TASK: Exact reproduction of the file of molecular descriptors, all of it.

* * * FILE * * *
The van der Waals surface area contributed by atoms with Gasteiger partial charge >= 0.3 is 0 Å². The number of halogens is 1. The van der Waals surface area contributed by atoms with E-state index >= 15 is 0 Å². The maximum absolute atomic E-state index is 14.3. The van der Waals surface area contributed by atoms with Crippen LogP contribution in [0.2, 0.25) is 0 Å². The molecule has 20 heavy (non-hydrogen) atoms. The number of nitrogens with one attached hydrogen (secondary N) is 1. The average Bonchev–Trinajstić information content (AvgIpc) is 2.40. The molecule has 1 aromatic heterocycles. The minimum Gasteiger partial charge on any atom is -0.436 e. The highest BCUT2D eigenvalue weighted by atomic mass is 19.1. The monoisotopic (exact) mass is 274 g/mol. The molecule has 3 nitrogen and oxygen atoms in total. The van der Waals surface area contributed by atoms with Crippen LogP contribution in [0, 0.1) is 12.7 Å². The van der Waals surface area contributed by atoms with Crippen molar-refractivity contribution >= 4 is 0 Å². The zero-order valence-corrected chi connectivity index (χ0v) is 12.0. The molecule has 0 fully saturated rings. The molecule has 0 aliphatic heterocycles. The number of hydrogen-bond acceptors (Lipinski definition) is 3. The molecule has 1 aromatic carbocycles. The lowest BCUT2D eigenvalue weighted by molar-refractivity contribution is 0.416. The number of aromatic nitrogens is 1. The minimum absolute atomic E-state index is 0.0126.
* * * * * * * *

The van der Waals surface area contributed by atoms with Gasteiger partial charge >= 0.3 is 0 Å². The number of halogens is 1. The van der Waals surface area contributed by atoms with E-state index >= 15 is 0 Å². The maximum absolute atomic E-state index is 14.3. The van der Waals surface area contributed by atoms with Crippen LogP contribution in [0.2, 0.25) is 0 Å². The molecule has 20 heavy (non-hydrogen) atoms. The number of nitrogens with one attached hydrogen (secondary N) is 1. The average Bonchev–Trinajstić information content (AvgIpc) is 2.40. The molecule has 1 aromatic heterocycles. The minimum Gasteiger partial charge on any atom is -0.436 e. The highest BCUT2D eigenvalue weighted by atomic mass is 19.1. The monoisotopic (exact) mass is 274 g/mol. The molecule has 3 nitrogen and oxygen atoms in total. The van der Waals surface area contributed by atoms with Crippen LogP contribution in [0, 0.1) is 12.7 Å². The van der Waals surface area contributed by atoms with Crippen molar-refractivity contribution >= 4 is 0 Å². The zero-order valence-corrected chi connectivity index (χ0v) is 12.0. The molecule has 0 fully saturated rings. The molecule has 0 aliphatic heterocycles. The number of hydrogen-bond acceptors (Lipinski definition) is 3. The molecule has 1 aromatic carbocycles. The lowest BCUT2D eigenvalue weighted by molar-refractivity contribution is 0.416. The number of aromatic nitrogens is 1. The minimum absolute atomic E-state index is 0.0126.